Lawmakers are laying the groundwork on vast new public controls ahead of a future health crisis under a bill that has a public hearing tomorrow morning at the capitol. HB2502 had passed several committees prior to the COVID pandemic, then lawmakers did what’s called a “gut and replace” with new language.
The proposed new version of HB2502 gives the health director — instead of just the governor — the power to declare a public health emergency. It lays out how any communicable disease can trigger future isolation and quarantine orders, including those of travelers. It establishes a $5,000 fine for health rule violations. It allows all state departments to share confidential health information with each other and with private contractors. it would make traveler screening mandatory.
A new “travelers screening special fund” would get first priority on a list of things paid for with hotel taxes and fines. It exempts from certain procurement rules all goods and services bought with the money.
The proposed bill changes the very definition of “quarantine” in state law by adding people with just the potential “risk of transmitting” a disease, whereas the current law mandates only people believed to have been exposed or known to have been infected can be quarantined. It gives the health director and the governor the power to order quarantine, whereas now the law is limited to a departmental or court order.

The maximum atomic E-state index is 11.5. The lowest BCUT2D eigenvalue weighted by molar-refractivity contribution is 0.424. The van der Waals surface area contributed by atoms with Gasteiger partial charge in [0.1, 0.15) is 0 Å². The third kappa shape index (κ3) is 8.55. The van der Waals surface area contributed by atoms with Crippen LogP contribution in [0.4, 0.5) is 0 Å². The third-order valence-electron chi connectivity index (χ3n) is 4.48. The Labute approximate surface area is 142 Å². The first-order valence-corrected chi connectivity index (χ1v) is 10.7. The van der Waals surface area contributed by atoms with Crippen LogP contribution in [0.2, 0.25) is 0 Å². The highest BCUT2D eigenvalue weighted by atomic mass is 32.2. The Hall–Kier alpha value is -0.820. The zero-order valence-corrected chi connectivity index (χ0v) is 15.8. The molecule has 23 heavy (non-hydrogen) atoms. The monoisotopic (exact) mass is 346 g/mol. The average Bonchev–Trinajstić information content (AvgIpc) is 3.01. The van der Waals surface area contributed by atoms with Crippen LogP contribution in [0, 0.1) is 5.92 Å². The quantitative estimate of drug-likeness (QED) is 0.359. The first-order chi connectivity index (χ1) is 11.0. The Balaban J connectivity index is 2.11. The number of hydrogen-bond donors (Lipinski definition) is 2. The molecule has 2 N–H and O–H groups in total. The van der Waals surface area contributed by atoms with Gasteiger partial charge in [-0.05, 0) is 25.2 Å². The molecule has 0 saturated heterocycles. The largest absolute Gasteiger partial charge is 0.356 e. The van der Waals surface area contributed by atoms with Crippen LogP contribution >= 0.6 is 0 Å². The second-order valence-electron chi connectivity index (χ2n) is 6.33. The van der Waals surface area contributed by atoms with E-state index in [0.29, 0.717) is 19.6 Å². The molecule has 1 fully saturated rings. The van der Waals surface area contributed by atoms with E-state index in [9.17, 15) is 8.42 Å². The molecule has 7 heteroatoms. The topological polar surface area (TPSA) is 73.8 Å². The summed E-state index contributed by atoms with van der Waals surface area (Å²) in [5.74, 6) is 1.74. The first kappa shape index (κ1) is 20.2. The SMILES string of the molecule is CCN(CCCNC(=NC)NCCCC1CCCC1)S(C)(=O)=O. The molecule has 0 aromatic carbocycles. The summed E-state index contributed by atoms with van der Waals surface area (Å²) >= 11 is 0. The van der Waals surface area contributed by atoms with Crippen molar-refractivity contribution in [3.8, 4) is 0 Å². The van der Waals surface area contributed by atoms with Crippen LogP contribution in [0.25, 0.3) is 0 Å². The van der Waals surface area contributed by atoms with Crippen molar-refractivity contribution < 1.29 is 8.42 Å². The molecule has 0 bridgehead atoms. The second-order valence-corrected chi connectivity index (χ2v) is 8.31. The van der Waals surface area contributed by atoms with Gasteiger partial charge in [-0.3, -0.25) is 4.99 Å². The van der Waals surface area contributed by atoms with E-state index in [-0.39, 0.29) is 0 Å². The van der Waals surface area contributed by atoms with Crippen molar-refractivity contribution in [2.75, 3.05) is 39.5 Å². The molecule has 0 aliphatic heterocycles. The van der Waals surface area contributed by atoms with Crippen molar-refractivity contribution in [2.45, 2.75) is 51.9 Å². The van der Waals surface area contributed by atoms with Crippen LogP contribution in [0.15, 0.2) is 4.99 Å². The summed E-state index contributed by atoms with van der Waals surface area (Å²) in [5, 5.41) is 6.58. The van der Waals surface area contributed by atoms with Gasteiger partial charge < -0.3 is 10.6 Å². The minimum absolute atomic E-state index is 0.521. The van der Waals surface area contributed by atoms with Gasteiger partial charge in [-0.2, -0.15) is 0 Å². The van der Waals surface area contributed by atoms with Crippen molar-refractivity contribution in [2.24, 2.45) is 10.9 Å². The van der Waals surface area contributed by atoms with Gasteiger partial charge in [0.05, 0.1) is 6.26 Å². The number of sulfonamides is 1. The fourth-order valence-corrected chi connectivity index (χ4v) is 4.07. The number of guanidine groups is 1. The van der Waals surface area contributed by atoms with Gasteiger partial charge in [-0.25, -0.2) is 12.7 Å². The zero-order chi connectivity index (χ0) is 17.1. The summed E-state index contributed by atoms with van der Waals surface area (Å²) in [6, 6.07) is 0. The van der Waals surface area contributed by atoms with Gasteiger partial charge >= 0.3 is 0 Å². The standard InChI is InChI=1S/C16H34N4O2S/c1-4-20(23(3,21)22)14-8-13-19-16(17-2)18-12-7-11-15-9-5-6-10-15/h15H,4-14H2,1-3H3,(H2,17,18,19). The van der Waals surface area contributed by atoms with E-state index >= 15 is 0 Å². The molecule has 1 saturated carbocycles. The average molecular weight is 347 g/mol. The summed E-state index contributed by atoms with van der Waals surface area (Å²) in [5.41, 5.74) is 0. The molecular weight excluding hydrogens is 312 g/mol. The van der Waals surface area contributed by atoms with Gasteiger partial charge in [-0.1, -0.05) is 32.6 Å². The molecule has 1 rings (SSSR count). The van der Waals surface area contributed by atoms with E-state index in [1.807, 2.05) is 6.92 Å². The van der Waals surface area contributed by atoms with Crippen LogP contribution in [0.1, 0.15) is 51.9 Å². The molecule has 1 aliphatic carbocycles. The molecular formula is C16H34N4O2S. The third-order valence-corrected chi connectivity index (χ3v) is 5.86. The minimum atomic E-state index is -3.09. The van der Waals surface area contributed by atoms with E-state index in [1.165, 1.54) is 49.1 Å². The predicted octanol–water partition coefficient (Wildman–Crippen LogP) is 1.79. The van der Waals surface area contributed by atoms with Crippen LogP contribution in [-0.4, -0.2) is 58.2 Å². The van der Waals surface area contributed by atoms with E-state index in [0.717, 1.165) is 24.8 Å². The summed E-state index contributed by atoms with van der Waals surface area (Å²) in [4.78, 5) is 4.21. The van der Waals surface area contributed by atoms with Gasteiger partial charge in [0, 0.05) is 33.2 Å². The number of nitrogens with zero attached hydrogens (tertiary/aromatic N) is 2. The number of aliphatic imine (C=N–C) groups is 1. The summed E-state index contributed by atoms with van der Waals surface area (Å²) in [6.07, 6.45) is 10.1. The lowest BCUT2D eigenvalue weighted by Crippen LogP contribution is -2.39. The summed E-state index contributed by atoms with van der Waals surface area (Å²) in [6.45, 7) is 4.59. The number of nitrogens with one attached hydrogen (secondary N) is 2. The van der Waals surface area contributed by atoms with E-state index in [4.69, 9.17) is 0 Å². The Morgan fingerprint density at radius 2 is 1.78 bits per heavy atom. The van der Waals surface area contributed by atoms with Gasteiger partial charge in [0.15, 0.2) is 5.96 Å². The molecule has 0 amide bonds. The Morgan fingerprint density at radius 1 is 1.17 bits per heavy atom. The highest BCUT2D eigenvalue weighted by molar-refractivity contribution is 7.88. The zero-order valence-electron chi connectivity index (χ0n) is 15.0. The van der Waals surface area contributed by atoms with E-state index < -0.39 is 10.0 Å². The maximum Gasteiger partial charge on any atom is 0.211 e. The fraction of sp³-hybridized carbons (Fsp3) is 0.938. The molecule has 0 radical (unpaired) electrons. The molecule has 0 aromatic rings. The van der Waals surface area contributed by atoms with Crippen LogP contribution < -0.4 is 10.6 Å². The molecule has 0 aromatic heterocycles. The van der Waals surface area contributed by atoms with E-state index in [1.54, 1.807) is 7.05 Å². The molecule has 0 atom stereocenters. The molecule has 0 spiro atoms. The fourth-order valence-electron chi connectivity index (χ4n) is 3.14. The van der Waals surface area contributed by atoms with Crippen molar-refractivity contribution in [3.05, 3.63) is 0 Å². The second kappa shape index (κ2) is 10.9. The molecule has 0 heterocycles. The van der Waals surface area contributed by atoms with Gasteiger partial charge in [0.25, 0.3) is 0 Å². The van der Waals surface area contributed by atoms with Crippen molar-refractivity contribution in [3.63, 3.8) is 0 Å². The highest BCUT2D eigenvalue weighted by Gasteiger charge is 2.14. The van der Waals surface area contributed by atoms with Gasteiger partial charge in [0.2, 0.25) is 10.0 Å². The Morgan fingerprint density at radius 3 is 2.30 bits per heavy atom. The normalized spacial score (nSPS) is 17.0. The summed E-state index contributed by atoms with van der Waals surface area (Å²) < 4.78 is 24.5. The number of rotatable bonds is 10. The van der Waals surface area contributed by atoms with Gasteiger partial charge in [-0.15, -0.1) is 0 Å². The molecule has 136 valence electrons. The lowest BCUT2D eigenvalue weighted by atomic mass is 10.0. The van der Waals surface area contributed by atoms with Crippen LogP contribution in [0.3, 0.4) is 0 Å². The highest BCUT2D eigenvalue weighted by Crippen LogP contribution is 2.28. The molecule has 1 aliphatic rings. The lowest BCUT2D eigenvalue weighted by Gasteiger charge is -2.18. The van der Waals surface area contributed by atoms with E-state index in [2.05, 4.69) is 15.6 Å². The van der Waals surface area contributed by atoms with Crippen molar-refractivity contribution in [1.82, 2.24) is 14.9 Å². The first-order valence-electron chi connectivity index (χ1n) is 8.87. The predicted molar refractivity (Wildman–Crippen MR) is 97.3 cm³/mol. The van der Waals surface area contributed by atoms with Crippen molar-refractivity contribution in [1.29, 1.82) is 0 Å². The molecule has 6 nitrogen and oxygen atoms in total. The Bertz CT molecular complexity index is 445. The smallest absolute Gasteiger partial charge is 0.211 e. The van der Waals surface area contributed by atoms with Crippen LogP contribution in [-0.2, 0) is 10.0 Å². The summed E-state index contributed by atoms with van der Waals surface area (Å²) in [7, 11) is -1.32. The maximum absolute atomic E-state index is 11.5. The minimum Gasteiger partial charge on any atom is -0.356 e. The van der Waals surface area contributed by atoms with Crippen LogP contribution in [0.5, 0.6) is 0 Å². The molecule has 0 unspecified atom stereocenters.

The bill allows an individual subject to quarantine or isolation to request a hearing to contest the order.
Orders issued by the health director can be renewed by the director or governor every 90 days.
“We understand there is significant opposition to this bill that’s been expressed by the community,” the ACLU of Hawaii told Always Investigating. “Generally speaking it’s worth noting that any government restrictions on liberty, including quarantine orders and movement restrictions, need to be based on best public health recommendations, time-limited, the least restrictive means to protect public health, and be continually re-evaluated to ensure they remain justified in light of the medical and scientific evidence and evolving conditions. Any laws that do not meet these requirements would be a cause for concern with respect to peoples’ civil liberties.”
A state Senate spokesperson told Always Investigating that the committee chair declined to comment at this time on the measure.
The hearing is Thursday, June 25, at 9:30 a.m. Read more or submit testimony at these links: